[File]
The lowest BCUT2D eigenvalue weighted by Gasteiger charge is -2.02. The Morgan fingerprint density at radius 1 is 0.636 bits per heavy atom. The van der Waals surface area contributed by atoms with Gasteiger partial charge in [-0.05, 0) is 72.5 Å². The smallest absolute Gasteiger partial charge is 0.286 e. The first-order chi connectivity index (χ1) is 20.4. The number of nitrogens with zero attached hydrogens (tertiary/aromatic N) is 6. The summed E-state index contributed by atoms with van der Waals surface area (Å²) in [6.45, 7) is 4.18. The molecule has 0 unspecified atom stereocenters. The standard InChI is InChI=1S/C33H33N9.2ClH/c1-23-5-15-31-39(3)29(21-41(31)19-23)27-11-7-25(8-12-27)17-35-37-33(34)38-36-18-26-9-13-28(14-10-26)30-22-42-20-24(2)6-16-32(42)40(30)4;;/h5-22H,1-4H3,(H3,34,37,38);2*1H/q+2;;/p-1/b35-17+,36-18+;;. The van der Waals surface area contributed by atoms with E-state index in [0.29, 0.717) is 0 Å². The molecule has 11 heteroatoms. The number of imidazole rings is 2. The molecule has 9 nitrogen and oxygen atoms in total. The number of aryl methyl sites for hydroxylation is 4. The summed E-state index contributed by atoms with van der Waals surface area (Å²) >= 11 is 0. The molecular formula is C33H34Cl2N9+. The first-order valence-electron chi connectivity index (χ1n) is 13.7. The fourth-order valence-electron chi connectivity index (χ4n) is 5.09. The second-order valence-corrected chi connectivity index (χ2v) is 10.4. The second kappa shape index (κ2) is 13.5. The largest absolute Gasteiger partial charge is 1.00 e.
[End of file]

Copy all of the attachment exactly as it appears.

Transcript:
The lowest BCUT2D eigenvalue weighted by Gasteiger charge is -2.02. The Morgan fingerprint density at radius 1 is 0.636 bits per heavy atom. The van der Waals surface area contributed by atoms with Gasteiger partial charge in [-0.05, 0) is 72.5 Å². The smallest absolute Gasteiger partial charge is 0.286 e. The first-order chi connectivity index (χ1) is 20.4. The number of nitrogens with zero attached hydrogens (tertiary/aromatic N) is 6. The summed E-state index contributed by atoms with van der Waals surface area (Å²) in [6.45, 7) is 4.18. The molecule has 0 unspecified atom stereocenters. The standard InChI is InChI=1S/C33H33N9.2ClH/c1-23-5-15-31-39(3)29(21-41(31)19-23)27-11-7-25(8-12-27)17-35-37-33(34)38-36-18-26-9-13-28(14-10-26)30-22-42-20-24(2)6-16-32(42)40(30)4;;/h5-22H,1-4H3,(H3,34,37,38);2*1H/q+2;;/p-1/b35-17+,36-18+;;. The van der Waals surface area contributed by atoms with E-state index in [0.29, 0.717) is 0 Å². The molecule has 11 heteroatoms. The number of imidazole rings is 2. The molecule has 9 nitrogen and oxygen atoms in total. The number of aryl methyl sites for hydroxylation is 4. The summed E-state index contributed by atoms with van der Waals surface area (Å²) >= 11 is 0. The molecular formula is C33H34Cl2N9+. The first-order valence-electron chi connectivity index (χ1n) is 13.7. The fourth-order valence-electron chi connectivity index (χ4n) is 5.09. The second-order valence-corrected chi connectivity index (χ2v) is 10.4. The second kappa shape index (κ2) is 13.5. The largest absolute Gasteiger partial charge is 1.00 e.